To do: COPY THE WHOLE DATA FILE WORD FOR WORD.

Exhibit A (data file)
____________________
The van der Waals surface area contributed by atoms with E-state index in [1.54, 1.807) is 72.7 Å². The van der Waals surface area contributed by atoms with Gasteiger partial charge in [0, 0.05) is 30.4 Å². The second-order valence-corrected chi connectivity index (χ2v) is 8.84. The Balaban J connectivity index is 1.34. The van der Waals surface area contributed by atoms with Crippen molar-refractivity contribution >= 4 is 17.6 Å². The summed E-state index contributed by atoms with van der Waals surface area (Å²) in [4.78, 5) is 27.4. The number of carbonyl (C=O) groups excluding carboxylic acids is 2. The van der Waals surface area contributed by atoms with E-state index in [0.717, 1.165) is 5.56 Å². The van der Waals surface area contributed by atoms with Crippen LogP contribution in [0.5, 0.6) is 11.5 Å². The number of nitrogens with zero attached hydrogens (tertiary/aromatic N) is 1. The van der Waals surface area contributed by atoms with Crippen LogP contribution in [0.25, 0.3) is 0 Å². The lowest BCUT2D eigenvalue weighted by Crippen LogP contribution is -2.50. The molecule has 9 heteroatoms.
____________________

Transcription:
The van der Waals surface area contributed by atoms with E-state index in [1.54, 1.807) is 72.7 Å². The van der Waals surface area contributed by atoms with Gasteiger partial charge in [0, 0.05) is 30.4 Å². The second-order valence-corrected chi connectivity index (χ2v) is 8.84. The Balaban J connectivity index is 1.34. The van der Waals surface area contributed by atoms with Crippen molar-refractivity contribution >= 4 is 17.6 Å². The summed E-state index contributed by atoms with van der Waals surface area (Å²) in [4.78, 5) is 27.4. The number of carbonyl (C=O) groups excluding carboxylic acids is 2. The van der Waals surface area contributed by atoms with E-state index in [0.717, 1.165) is 5.56 Å². The van der Waals surface area contributed by atoms with Crippen LogP contribution in [0.5, 0.6) is 11.5 Å². The number of nitrogens with zero attached hydrogens (tertiary/aromatic N) is 1. The van der Waals surface area contributed by atoms with Crippen LogP contribution in [0.25, 0.3) is 0 Å². The lowest BCUT2D eigenvalue weighted by Crippen LogP contribution is -2.50. The molecule has 9 heteroatoms.